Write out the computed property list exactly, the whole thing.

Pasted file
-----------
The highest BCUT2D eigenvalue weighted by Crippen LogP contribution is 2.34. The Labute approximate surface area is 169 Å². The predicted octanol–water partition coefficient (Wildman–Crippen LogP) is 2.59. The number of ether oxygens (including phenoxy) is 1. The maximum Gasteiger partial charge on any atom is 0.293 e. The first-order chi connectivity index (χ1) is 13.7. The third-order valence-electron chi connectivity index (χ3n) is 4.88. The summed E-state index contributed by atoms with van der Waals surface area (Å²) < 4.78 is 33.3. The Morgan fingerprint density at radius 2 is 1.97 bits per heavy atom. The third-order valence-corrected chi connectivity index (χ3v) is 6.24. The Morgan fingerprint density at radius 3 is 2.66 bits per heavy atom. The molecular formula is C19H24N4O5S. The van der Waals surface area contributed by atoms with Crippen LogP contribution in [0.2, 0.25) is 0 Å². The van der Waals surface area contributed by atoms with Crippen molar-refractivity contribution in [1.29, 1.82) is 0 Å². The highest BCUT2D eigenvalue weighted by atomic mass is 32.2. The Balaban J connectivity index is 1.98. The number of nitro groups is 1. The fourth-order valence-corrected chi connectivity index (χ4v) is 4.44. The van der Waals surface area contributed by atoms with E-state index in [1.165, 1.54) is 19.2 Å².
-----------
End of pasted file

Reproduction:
The highest BCUT2D eigenvalue weighted by Crippen LogP contribution is 2.34. The Labute approximate surface area is 169 Å². The predicted octanol–water partition coefficient (Wildman–Crippen LogP) is 2.59. The number of ether oxygens (including phenoxy) is 1. The maximum Gasteiger partial charge on any atom is 0.293 e. The first-order chi connectivity index (χ1) is 13.7. The third-order valence-electron chi connectivity index (χ3n) is 4.88. The summed E-state index contributed by atoms with van der Waals surface area (Å²) < 4.78 is 33.3. The Morgan fingerprint density at radius 2 is 1.97 bits per heavy atom. The third-order valence-corrected chi connectivity index (χ3v) is 6.24. The Morgan fingerprint density at radius 3 is 2.66 bits per heavy atom. The molecular formula is C19H24N4O5S. The van der Waals surface area contributed by atoms with Crippen LogP contribution in [0.2, 0.25) is 0 Å². The van der Waals surface area contributed by atoms with Crippen molar-refractivity contribution in [1.29, 1.82) is 0 Å². The highest BCUT2D eigenvalue weighted by atomic mass is 32.2. The Balaban J connectivity index is 1.98. The number of nitro groups is 1. The fourth-order valence-corrected chi connectivity index (χ4v) is 4.44. The van der Waals surface area contributed by atoms with E-state index in [1.165, 1.54) is 19.2 Å².